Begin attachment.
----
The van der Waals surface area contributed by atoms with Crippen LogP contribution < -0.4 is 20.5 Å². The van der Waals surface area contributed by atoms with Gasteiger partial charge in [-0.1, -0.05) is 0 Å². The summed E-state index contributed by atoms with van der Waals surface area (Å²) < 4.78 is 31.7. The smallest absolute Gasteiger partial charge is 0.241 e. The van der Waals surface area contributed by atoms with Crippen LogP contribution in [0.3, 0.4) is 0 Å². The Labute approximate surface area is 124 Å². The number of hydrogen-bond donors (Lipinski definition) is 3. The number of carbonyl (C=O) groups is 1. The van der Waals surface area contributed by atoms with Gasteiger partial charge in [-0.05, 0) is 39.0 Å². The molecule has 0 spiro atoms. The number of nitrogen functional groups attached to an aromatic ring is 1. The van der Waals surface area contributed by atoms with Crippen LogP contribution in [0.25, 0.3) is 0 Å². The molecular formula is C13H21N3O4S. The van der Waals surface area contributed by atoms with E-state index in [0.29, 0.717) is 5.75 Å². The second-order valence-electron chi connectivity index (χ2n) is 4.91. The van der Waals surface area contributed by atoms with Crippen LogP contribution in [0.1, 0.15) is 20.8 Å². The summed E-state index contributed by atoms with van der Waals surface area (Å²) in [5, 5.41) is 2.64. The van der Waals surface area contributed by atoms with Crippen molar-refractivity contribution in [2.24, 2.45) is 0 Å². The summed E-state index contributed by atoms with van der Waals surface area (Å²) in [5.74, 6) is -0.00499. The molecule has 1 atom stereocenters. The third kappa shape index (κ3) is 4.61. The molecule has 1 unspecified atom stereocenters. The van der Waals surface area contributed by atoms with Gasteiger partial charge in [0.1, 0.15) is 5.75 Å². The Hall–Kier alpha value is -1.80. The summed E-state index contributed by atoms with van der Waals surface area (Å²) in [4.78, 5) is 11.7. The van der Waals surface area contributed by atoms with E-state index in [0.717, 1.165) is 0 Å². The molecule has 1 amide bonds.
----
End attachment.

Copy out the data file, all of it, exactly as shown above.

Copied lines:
The van der Waals surface area contributed by atoms with Crippen LogP contribution < -0.4 is 20.5 Å². The van der Waals surface area contributed by atoms with Gasteiger partial charge in [-0.1, -0.05) is 0 Å². The summed E-state index contributed by atoms with van der Waals surface area (Å²) < 4.78 is 31.7. The smallest absolute Gasteiger partial charge is 0.241 e. The van der Waals surface area contributed by atoms with Crippen LogP contribution in [0.3, 0.4) is 0 Å². The Labute approximate surface area is 124 Å². The number of hydrogen-bond donors (Lipinski definition) is 3. The number of carbonyl (C=O) groups is 1. The van der Waals surface area contributed by atoms with Gasteiger partial charge in [-0.05, 0) is 39.0 Å². The molecule has 0 spiro atoms. The number of nitrogen functional groups attached to an aromatic ring is 1. The van der Waals surface area contributed by atoms with Crippen LogP contribution in [0.25, 0.3) is 0 Å². The molecular formula is C13H21N3O4S. The van der Waals surface area contributed by atoms with E-state index in [0.29, 0.717) is 5.75 Å². The second-order valence-electron chi connectivity index (χ2n) is 4.91. The van der Waals surface area contributed by atoms with Crippen LogP contribution in [0.1, 0.15) is 20.8 Å². The summed E-state index contributed by atoms with van der Waals surface area (Å²) in [5, 5.41) is 2.64. The van der Waals surface area contributed by atoms with Crippen molar-refractivity contribution in [2.24, 2.45) is 0 Å². The summed E-state index contributed by atoms with van der Waals surface area (Å²) in [5.74, 6) is -0.00499. The molecule has 1 atom stereocenters. The third kappa shape index (κ3) is 4.61. The molecule has 1 unspecified atom stereocenters. The van der Waals surface area contributed by atoms with Gasteiger partial charge in [0.1, 0.15) is 5.75 Å². The Hall–Kier alpha value is -1.80. The summed E-state index contributed by atoms with van der Waals surface area (Å²) in [4.78, 5) is 11.7. The van der Waals surface area contributed by atoms with E-state index in [0.717, 1.165) is 0 Å². The molecule has 1 amide bonds.